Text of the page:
Tag Archive: faith

Christmas Hope and Faith

Family Movie Night

By Karyn Bowman

Every year on Thanksgiving day or soon after, there is one movie I must watch. It is a movie full of sentimental feelings, of earnestness and faith.

It is not a favorite with most of my family but slowly they are all around watching the movie right down to the bitter end.

Miracle Parade SantaOf course I am talking about Miracle on 34th Street. And as far as I am concerned the best version is from 1947 in the original black and white.

Edmund Gwenn won an Oscar for his performance as a man named Kris Kringle. He looks like a real-life Santa who knows more about the North Pole elf than even the most dedicated Santa-geek.

In the movie, we meet Kris as he discovers a drunken Santa on the float of the Macy’s Thanksgiving Day parade in New York City. He becomes the Macy store Santa who brings his own costume and charm along with a customer service attitude that surprises both customers and store leadership.

Miracle on 34th StreetHis grace and actual interest in others makes friends with many of his co-workers including Mr. Macy. Mrs. Walker who organizes the parade each year works to find a home for Kris. Meanwhile, Kris sees this as an opportunity to teach Mrs. Walker and her daughter, Susan, how to trust and have faith.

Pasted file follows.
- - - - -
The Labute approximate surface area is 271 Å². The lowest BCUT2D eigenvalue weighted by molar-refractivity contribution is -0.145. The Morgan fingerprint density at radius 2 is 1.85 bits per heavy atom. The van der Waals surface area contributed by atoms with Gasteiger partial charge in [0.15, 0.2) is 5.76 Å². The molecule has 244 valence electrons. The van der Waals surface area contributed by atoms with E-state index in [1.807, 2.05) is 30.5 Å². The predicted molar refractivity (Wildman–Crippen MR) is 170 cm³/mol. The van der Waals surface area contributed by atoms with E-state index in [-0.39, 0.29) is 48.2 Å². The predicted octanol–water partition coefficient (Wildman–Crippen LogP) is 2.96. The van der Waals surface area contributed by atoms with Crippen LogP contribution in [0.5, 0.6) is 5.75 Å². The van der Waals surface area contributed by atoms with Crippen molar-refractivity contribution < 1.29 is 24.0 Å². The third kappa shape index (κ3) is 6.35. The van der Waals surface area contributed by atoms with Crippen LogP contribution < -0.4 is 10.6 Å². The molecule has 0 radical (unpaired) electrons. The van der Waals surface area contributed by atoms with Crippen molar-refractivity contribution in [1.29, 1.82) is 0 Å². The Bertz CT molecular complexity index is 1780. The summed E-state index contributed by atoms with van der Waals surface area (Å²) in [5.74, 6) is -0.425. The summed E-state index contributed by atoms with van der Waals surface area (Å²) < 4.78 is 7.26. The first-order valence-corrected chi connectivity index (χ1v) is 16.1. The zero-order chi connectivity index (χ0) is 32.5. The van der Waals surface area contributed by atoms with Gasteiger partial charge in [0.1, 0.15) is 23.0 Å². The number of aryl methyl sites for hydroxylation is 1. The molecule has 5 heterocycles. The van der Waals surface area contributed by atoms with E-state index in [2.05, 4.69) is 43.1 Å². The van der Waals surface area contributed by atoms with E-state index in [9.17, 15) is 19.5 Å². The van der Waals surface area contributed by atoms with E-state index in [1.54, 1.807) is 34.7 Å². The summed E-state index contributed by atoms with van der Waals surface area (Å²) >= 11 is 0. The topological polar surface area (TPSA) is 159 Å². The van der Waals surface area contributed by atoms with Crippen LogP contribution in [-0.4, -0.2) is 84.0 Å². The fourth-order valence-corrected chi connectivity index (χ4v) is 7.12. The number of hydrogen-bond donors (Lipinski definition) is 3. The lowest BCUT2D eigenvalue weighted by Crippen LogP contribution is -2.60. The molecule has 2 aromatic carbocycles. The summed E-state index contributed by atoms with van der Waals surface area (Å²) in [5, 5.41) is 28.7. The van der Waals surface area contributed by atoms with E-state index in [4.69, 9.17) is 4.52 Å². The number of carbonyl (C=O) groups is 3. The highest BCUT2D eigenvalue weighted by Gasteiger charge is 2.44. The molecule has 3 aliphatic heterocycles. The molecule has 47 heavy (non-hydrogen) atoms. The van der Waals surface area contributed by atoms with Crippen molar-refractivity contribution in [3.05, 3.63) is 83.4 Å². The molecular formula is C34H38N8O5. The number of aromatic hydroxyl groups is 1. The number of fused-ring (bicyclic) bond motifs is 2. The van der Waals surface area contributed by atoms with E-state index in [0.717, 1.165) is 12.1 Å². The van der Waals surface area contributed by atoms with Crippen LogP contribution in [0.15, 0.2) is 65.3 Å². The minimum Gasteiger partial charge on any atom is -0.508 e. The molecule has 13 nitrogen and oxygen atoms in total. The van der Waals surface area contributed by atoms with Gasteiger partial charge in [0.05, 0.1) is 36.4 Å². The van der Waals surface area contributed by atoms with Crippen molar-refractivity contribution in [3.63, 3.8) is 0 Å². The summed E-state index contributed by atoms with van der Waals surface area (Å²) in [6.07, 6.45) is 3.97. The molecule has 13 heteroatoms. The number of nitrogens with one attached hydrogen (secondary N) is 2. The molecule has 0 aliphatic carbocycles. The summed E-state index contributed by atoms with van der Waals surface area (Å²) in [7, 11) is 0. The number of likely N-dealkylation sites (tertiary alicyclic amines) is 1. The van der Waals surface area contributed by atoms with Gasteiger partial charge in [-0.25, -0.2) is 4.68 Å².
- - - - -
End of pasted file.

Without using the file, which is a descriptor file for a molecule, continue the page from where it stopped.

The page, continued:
But when an incompetent psychologist is offended by Kris and works to have him committed, it takes Mrs. Walker’s lawyer neighbor, Fred Gaily, to keep Kris from being sent away forever.

This is a movie I have known by heart since I was in my teens. I know every scene, maybe not word by wordt, but certainly by how it all feels. Every time I watch it I notice something different. Maybe it is the way Kris and Albert talk to each other or how the rooms are decorated.

What never fails to catch my attention is how hope and faith are the focus of the story although we are never told if the Walker family are Christians or non-religious. These two parts of the story, the bedrock, depends on how we interact with others. They depend on how we treat others, what we expect, and what we expect to get back. In this case, we come to realize that Kris is motivated by the joy he sees in others when he gives them presents that have real meaning.

Edmund Gween Miracle IMDb com

Image from IMDb.com

This movie reveals the true meaning of the holiday, even for non-believers. It was a sentiment needed after a long war that was hard on many families. Hope, faith, joy. It’s all there.

The movie was an instant hit when it was released in June of 1947 and stayed in theater till the holiday season of that year. People needed, wanted the emotions displayed in this movie. And I think we are looking for all of that today. The question is how do we make this happen in our lives?

After all, not all of us can find a Kris Kringle for a Christmas intervention. Sometimes we have to create the intervention for ourselves.

Until next week, see you in the rental aisle.

Let’s Make a Deal